Date of Completion
Deborah Fein, Ph.D.; Heather Bortfeld, Ph.D.
Field of Study
Master of Arts
Spontaneous speech is marked by the presence of frequent disfluencies, including fillers like um and uh, which are thought to serve distinct social-communicative functions (Clark & Fox Tree, 2002). People with autism spectrum disorder (ASD) struggle with social communication. The current study examines a) the production of fillers in spontaneous speech among children and adolescents with ASD as well as individuals who have achieved “optimal outcomes” (OO) from ASD, and b) the association between filler rate and autism symptom severity versus general cognitive factors, in order to illuminate the processes implicated in filler production. Speech samples from 64 individuals ages 8-21 with ASD, OO, and typical development (TD) were analyzed for um and uh production. While uh rate did not differ, participants with ASD produced um less frequently than OO and TD peers; OO and TD groups did not differ. Um rate was also inversely correlated with autism symptom severity within the ASD group, but was not associated with cognitive abilities. The finding that reduced um production is associated with ASD, and further, that ASD severity is linked to um frequency, highlights the uniquely social-communicative function of um. These findings may also clarify why, despite findings of atypical prosody in only 50% of individuals, there is a general clinical impression of odd speech quality in ASD. Finally, the typical production of this pragmatic marker among OO individuals substantiates the normalization of social-communicative abilities in OO and the possibility of behavioral recovery from ASD.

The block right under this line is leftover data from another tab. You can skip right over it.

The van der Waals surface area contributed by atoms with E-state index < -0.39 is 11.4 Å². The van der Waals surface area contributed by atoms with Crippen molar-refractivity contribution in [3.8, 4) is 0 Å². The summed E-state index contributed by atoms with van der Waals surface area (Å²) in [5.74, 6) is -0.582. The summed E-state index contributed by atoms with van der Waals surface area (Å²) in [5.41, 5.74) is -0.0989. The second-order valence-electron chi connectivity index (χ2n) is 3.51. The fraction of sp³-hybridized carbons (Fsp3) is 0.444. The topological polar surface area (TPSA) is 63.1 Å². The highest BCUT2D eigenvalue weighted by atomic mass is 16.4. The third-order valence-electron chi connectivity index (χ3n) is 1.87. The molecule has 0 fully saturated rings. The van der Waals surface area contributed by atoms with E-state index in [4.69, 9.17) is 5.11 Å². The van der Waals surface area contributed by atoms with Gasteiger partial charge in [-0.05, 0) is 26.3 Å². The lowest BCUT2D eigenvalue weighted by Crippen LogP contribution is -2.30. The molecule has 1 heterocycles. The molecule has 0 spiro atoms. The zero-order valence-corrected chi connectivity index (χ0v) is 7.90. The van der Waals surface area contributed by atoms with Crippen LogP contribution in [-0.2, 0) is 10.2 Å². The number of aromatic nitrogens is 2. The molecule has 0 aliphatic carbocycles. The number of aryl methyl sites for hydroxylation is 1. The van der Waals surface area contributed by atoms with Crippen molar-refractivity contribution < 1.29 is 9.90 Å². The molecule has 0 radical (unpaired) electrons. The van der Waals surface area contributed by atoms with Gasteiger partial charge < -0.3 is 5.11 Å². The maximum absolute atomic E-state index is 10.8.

Irvine, Christina Anne, "Uh, Um, and Autism: Filler Disfluencies in Children with Optimal Outcomes from Autism Spectrum Disorder" (2014). Master's Theses. 547.
Inge-Marie Eigsti, Ph.D.